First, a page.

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Business blogging proves addictive

A few months ago, I announced to my husband, “I’m blogging.” His reply? “That’s nice, honey.” A moment of silence then, “What’s blogging?”

Blogging is the latest craze on the Internet. A blog, short for Web log, is an online diary. It is free speech in its purest form, and it’s threatening to change the communication business and the marketing business. I had heard about this strange idea, but I didn’t really think it was for me until I read a column from BusinessWeek entitled “Blogs Will Change Your Business.” I quote from the article: “Blogs are not a business elective. They’re a prerequisite.” You can bet that caught my eye.

So, I went to www.blogger.com and I set up a free site, www.newper.blogspot.com. Within minutes, I was blogging, writing my thoughts in a free-wheeling fashion, not knowing if anyone would actually care what I had to say.

This craze took off during the last presidential campaign. It was a way for each side to market their candidate and dispel rumors, as they occurred. Of course, it was also a way to start rumors. No one edits these blogs or checks their content for accuracy. The reader must beware. You’ll find blogs from famous columnists, like Dave Barry, and from ordinary people, like Jenny, 16, a Gemini. Bloggers post their unedited and uncensored thoughts, as well as pictures to complement their diaries. Blogs are usually peppered with links to other sites. They often have a pithy headline, followed by a posting day and time.

Anyone can blog. ANYONE. There are about nine million blogs right now, and the numbers are growing daily. There is a blog for every demographic and every taste. You’re a sports fan? Go to www.fanblogs.com and find a listing for your favorite team. You’re a political nut? Try “The Ole Miss Conservative” for one viewpoint. Into Harry Potter? How about “The Leaky Cauldron?” If you want to read about religion, go to www.standfirminfaith.com. Like cars? AutomoBear.com may be the ticket.

Anyone with a computer and an Internet connection can set up a blog. Blogger is Google’s offering. Yahoo allows users to start blogs. Teenagers prefer Xanga.com, and college students go to Facebook.com. MySpace.com is beating out everyone now, and AOL is jumping into the fray with its own version of the “social Internet.” If you’re technologically challenged, find a fourteen year old to help you get started.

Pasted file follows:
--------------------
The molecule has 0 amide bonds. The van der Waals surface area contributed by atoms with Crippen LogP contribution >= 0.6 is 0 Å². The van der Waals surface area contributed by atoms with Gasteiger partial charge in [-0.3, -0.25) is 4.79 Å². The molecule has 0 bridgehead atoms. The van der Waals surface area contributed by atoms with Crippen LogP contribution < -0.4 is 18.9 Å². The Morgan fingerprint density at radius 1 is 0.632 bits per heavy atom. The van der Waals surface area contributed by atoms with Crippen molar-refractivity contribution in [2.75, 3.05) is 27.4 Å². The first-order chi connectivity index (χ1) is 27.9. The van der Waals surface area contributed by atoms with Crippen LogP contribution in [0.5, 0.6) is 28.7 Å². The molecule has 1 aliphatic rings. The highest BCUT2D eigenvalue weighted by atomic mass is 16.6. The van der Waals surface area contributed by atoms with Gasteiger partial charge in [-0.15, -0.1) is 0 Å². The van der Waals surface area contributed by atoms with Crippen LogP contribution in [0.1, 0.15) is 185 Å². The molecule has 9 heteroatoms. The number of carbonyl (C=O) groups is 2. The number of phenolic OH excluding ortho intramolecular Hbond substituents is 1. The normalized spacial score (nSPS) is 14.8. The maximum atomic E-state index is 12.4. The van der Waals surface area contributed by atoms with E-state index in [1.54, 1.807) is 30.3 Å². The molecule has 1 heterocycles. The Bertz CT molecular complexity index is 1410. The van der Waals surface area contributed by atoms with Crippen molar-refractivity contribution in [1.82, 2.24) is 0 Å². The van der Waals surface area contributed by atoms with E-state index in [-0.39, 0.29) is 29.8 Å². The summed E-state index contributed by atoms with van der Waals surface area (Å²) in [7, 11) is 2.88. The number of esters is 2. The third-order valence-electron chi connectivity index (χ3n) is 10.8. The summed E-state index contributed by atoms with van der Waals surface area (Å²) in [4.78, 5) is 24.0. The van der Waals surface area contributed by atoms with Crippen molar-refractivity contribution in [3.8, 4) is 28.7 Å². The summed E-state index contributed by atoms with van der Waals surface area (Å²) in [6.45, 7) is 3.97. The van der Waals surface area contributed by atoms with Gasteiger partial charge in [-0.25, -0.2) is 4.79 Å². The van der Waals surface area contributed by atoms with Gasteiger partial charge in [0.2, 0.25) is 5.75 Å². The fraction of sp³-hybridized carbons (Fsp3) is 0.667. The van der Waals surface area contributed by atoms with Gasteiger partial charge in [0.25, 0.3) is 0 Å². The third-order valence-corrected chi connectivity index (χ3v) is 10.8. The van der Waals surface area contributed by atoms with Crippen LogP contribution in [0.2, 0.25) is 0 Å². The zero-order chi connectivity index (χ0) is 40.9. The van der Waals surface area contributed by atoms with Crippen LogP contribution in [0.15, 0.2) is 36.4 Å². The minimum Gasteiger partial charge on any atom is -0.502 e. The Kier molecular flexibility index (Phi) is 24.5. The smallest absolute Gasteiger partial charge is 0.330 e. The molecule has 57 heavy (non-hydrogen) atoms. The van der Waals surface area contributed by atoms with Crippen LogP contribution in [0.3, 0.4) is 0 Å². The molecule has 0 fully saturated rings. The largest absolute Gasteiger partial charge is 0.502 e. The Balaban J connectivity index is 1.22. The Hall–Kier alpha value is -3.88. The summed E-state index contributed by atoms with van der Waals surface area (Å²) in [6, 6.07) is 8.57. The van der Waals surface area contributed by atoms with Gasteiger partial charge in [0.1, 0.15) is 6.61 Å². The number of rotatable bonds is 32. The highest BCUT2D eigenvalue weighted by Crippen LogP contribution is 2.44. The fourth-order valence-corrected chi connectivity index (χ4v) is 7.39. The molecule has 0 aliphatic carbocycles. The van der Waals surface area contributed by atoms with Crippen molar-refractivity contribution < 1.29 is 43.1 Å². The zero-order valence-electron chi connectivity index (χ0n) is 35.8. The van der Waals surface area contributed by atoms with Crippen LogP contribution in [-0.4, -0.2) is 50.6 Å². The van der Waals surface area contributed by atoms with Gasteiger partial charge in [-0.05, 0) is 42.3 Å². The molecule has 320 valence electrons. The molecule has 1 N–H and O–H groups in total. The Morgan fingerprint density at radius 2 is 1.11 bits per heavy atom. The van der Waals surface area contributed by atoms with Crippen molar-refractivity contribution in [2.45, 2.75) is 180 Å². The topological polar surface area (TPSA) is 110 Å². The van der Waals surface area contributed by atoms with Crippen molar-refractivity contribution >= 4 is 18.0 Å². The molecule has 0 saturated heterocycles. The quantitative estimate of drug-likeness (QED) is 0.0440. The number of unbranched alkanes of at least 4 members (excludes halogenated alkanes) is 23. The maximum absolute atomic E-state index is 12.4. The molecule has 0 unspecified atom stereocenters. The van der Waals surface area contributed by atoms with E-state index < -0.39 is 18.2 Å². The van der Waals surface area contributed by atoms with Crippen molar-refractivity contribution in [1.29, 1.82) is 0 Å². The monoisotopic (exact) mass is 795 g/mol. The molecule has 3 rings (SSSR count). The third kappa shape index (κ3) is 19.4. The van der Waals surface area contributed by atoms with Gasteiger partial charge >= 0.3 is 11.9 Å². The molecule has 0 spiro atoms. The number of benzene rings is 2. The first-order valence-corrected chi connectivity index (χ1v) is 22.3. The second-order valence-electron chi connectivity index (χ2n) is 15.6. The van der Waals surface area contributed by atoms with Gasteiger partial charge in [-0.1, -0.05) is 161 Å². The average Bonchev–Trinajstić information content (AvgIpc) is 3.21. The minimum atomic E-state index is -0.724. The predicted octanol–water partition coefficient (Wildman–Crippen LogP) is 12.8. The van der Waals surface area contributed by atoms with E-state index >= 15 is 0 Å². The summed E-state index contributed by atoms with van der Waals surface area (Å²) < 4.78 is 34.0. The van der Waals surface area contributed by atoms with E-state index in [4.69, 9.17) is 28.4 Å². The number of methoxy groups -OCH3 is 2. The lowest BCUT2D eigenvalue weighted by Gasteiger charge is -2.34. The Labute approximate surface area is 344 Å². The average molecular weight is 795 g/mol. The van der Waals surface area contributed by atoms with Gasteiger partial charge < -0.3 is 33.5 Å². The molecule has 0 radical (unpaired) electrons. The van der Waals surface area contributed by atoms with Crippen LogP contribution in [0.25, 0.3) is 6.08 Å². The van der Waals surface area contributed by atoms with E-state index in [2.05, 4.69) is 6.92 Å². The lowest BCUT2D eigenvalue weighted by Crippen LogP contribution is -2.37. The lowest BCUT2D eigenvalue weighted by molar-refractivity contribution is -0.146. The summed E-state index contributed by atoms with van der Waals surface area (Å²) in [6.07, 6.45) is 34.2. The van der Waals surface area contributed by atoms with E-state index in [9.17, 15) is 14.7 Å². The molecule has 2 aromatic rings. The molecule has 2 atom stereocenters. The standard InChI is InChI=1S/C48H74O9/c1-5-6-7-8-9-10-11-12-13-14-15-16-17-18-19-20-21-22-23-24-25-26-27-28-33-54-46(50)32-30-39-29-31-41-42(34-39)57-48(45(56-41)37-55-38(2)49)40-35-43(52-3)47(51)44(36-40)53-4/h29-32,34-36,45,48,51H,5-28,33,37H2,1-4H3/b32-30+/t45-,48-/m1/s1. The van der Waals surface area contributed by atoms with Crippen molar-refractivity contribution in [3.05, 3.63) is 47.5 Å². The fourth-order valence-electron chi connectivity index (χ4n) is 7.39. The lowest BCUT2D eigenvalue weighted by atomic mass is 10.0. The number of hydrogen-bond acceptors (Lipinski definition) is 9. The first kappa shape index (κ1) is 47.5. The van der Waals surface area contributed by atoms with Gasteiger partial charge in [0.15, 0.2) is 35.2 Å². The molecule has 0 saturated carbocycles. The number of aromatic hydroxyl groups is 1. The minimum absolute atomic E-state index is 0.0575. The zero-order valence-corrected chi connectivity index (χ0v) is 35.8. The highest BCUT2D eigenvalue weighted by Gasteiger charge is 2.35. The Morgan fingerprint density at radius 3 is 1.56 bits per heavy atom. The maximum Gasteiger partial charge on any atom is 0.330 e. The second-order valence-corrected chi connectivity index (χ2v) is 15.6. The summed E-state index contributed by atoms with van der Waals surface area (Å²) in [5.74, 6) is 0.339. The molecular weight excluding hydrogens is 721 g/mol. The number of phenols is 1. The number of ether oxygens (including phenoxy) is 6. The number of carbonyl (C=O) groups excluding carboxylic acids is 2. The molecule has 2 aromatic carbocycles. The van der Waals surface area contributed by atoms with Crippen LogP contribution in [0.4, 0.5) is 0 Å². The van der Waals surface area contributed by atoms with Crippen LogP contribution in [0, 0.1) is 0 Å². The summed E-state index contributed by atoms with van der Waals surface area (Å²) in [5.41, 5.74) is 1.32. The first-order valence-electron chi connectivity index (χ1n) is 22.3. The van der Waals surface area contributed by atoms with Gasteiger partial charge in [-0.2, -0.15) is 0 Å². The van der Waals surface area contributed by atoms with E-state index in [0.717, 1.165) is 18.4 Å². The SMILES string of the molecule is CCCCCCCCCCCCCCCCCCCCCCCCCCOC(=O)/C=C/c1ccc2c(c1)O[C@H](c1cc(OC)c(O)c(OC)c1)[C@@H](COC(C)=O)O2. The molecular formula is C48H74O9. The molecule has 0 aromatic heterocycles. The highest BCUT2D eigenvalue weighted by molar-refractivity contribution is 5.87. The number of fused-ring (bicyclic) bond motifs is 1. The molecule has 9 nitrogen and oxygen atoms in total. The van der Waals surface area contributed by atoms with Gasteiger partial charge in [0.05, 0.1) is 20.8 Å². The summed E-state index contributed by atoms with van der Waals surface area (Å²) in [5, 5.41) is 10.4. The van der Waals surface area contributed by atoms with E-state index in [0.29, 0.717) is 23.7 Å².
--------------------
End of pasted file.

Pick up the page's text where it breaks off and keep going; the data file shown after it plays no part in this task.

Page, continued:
There are many options, so you can have several blogs on several different services. Going into the world of blogs is like stepping into a very noisy café. Everyone is talking a mile a minute, and you’re eavesdropping on the conversation. Some bits are useful. Some are pure fluff. And some are downright obscene.

A whole new language has sprung up around this activity. Dooced is when your blog costs you your job. Blog about your boss and intimate secrets, and you could get fired. Moblogging is blogging on the go, or blogging on your mobile device. I’m not that sophisticated yet. Some companies are using blogs to market their products, trying to sound like the guy next door who just came across this great idea. The blogging world quickly identifies these as flogs, fake blogs.

Some parents are discovering the perils of blogging, as their teenagers try to live down rumors posted on sites like Xanga.com. Get mad at somebody at school? Start a rumor about her on your blog. You have a certain degree of anonymity and no one to dispute your claims. Within minutes, the damage is done. Free speech has its downside.

You can search for blogs in your area. When I did a search for Mississippi blogs, I came up with a ton of them. Most were from young people, using the Internet to air their thoughts. I found one extolling the virtues of Hattiesburg. It’s called Hattie’s Blog. Another caught my eye. It was written from the viewpoint of a cute, black dog named Reilly. When I went to the site, I found that Reilly was more like an alley cat! Bad dog. Bad blog.

One thing you need to know about blogging… once you start, you can’t stop. In order to be effective, you have to blog regularly and build a following. My business lends itself well to the practice, since I am reporting on the stock market and business news of the day, so I blog five days a week. I have been surprised at the clients who look at my blog. If I miss a day, they let me know about it!

Blogging is an inexpensive, yet powerful, tool which can be used to cultivate business, but use it carefully. Make sure your site is interesting and informative. Put in several links to other sites to increase your effectiveness. Don’t get too opinionated. It could cost you business. Free speech loses its appeal when there’s a price to pay.

Nancy Lottridge Anderson, CFA, is president of New Perspectives Inc. in Clinton. Her e-mail address is nanderson@newper.com, and she’s online at www.newper.com. Her column appears monthly in the Mississippi Business Journal.


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